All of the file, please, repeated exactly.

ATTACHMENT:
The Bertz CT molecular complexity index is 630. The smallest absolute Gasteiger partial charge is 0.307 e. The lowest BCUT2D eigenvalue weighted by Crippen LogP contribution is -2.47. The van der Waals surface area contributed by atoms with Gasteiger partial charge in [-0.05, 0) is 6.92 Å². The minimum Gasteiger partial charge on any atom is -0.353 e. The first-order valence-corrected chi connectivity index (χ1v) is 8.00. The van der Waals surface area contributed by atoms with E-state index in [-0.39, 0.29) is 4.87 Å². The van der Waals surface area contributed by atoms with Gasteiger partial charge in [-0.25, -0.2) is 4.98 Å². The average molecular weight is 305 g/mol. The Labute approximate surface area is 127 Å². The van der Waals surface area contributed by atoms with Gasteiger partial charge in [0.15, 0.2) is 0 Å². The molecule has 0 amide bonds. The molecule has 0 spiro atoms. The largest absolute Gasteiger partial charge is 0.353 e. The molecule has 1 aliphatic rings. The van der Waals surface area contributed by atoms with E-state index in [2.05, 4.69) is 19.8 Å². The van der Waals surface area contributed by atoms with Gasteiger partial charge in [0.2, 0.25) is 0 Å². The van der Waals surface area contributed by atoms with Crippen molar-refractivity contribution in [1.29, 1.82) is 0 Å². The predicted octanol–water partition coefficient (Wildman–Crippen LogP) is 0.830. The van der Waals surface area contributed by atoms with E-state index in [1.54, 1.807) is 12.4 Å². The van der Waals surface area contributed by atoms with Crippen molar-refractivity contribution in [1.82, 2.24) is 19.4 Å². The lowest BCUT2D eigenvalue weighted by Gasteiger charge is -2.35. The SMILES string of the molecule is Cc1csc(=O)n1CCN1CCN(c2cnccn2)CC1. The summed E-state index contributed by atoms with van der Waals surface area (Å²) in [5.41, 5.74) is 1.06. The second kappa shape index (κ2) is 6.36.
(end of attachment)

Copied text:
The Bertz CT molecular complexity index is 630. The smallest absolute Gasteiger partial charge is 0.307 e. The lowest BCUT2D eigenvalue weighted by Crippen LogP contribution is -2.47. The van der Waals surface area contributed by atoms with Gasteiger partial charge in [-0.05, 0) is 6.92 Å². The minimum Gasteiger partial charge on any atom is -0.353 e. The first-order valence-corrected chi connectivity index (χ1v) is 8.00. The van der Waals surface area contributed by atoms with E-state index in [-0.39, 0.29) is 4.87 Å². The van der Waals surface area contributed by atoms with Gasteiger partial charge in [-0.25, -0.2) is 4.98 Å². The average molecular weight is 305 g/mol. The Labute approximate surface area is 127 Å². The van der Waals surface area contributed by atoms with Gasteiger partial charge in [0.15, 0.2) is 0 Å². The molecule has 0 amide bonds. The molecule has 0 spiro atoms. The largest absolute Gasteiger partial charge is 0.353 e. The molecule has 1 aliphatic rings. The van der Waals surface area contributed by atoms with E-state index in [2.05, 4.69) is 19.8 Å². The van der Waals surface area contributed by atoms with Gasteiger partial charge in [0.2, 0.25) is 0 Å². The van der Waals surface area contributed by atoms with Crippen molar-refractivity contribution in [1.29, 1.82) is 0 Å². The predicted octanol–water partition coefficient (Wildman–Crippen LogP) is 0.830. The van der Waals surface area contributed by atoms with E-state index in [1.54, 1.807) is 12.4 Å². The van der Waals surface area contributed by atoms with Crippen molar-refractivity contribution in [1.82, 2.24) is 19.4 Å². The lowest BCUT2D eigenvalue weighted by Gasteiger charge is -2.35. The SMILES string of the molecule is Cc1csc(=O)n1CCN1CCN(c2cnccn2)CC1. The summed E-state index contributed by atoms with van der Waals surface area (Å²) in [5.41, 5.74) is 1.06. The second kappa shape index (κ2) is 6.36.